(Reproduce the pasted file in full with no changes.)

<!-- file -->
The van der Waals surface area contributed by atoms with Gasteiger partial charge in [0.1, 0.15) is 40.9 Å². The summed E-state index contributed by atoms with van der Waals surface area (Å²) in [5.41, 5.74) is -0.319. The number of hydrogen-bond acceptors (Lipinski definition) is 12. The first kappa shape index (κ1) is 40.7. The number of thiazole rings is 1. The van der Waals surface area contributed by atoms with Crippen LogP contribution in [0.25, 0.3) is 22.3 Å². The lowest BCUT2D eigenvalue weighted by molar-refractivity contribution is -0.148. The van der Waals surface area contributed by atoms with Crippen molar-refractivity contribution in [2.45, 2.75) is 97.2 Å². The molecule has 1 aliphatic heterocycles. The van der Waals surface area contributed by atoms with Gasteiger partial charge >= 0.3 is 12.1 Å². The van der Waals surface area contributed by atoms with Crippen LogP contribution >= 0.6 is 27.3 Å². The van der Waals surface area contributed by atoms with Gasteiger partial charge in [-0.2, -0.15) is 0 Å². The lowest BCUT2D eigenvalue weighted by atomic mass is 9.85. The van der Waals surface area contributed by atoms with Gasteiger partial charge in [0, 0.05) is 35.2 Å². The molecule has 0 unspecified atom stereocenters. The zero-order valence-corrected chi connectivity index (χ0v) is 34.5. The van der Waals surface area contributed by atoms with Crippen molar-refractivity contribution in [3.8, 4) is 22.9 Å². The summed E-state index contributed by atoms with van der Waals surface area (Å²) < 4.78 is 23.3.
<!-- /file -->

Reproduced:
The van der Waals surface area contributed by atoms with Gasteiger partial charge in [0.1, 0.15) is 40.9 Å². The summed E-state index contributed by atoms with van der Waals surface area (Å²) in [5.41, 5.74) is -0.319. The number of hydrogen-bond acceptors (Lipinski definition) is 12. The first kappa shape index (κ1) is 40.7. The number of thiazole rings is 1. The van der Waals surface area contributed by atoms with Crippen LogP contribution in [0.25, 0.3) is 22.3 Å². The lowest BCUT2D eigenvalue weighted by molar-refractivity contribution is -0.148. The van der Waals surface area contributed by atoms with Crippen molar-refractivity contribution in [2.45, 2.75) is 97.2 Å². The molecule has 1 aliphatic heterocycles. The van der Waals surface area contributed by atoms with Gasteiger partial charge >= 0.3 is 12.1 Å². The van der Waals surface area contributed by atoms with Crippen LogP contribution >= 0.6 is 27.3 Å². The van der Waals surface area contributed by atoms with Gasteiger partial charge in [-0.2, -0.15) is 0 Å². The lowest BCUT2D eigenvalue weighted by atomic mass is 9.85. The van der Waals surface area contributed by atoms with Gasteiger partial charge in [0, 0.05) is 35.2 Å². The molecule has 0 unspecified atom stereocenters. The zero-order valence-corrected chi connectivity index (χ0v) is 34.5. The van der Waals surface area contributed by atoms with Crippen molar-refractivity contribution in [3.8, 4) is 22.9 Å². The summed E-state index contributed by atoms with van der Waals surface area (Å²) < 4.78 is 23.3.